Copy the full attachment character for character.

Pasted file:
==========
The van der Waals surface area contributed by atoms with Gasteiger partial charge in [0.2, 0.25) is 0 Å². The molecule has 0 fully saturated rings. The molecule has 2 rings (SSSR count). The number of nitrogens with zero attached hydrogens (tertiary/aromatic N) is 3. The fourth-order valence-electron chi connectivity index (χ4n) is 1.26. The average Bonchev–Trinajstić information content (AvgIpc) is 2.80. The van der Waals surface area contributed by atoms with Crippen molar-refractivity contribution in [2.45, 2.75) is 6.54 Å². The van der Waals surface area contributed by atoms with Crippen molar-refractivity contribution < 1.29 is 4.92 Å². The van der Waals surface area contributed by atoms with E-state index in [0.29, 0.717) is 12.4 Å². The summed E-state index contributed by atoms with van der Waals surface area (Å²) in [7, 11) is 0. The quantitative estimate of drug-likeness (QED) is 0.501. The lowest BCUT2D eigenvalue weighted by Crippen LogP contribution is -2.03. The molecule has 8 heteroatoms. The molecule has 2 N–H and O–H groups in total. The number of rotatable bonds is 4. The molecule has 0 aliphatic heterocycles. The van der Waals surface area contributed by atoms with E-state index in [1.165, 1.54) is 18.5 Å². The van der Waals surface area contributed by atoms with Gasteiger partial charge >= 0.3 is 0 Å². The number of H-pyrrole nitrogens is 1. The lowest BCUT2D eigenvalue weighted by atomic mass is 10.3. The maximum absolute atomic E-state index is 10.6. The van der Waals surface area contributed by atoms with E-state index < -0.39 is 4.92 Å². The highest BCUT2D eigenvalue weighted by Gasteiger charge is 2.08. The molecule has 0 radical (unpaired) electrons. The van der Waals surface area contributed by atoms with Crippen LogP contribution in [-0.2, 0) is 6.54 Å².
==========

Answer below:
The van der Waals surface area contributed by atoms with Gasteiger partial charge in [0.2, 0.25) is 0 Å². The molecule has 0 fully saturated rings. The molecule has 2 rings (SSSR count). The number of nitrogens with zero attached hydrogens (tertiary/aromatic N) is 3. The fourth-order valence-electron chi connectivity index (χ4n) is 1.26. The average Bonchev–Trinajstić information content (AvgIpc) is 2.80. The van der Waals surface area contributed by atoms with Crippen molar-refractivity contribution in [2.45, 2.75) is 6.54 Å². The van der Waals surface area contributed by atoms with Crippen molar-refractivity contribution < 1.29 is 4.92 Å². The van der Waals surface area contributed by atoms with E-state index in [0.29, 0.717) is 12.4 Å². The summed E-state index contributed by atoms with van der Waals surface area (Å²) in [7, 11) is 0. The quantitative estimate of drug-likeness (QED) is 0.501. The lowest BCUT2D eigenvalue weighted by Crippen LogP contribution is -2.03. The molecule has 8 heteroatoms. The molecule has 2 N–H and O–H groups in total. The number of rotatable bonds is 4. The molecule has 0 aliphatic heterocycles. The van der Waals surface area contributed by atoms with E-state index in [1.165, 1.54) is 18.5 Å². The van der Waals surface area contributed by atoms with Gasteiger partial charge >= 0.3 is 0 Å². The number of H-pyrrole nitrogens is 1. The lowest BCUT2D eigenvalue weighted by atomic mass is 10.3. The maximum absolute atomic E-state index is 10.6. The van der Waals surface area contributed by atoms with E-state index < -0.39 is 4.92 Å². The highest BCUT2D eigenvalue weighted by Gasteiger charge is 2.08. The molecule has 0 radical (unpaired) electrons. The van der Waals surface area contributed by atoms with Crippen LogP contribution in [-0.2, 0) is 6.54 Å².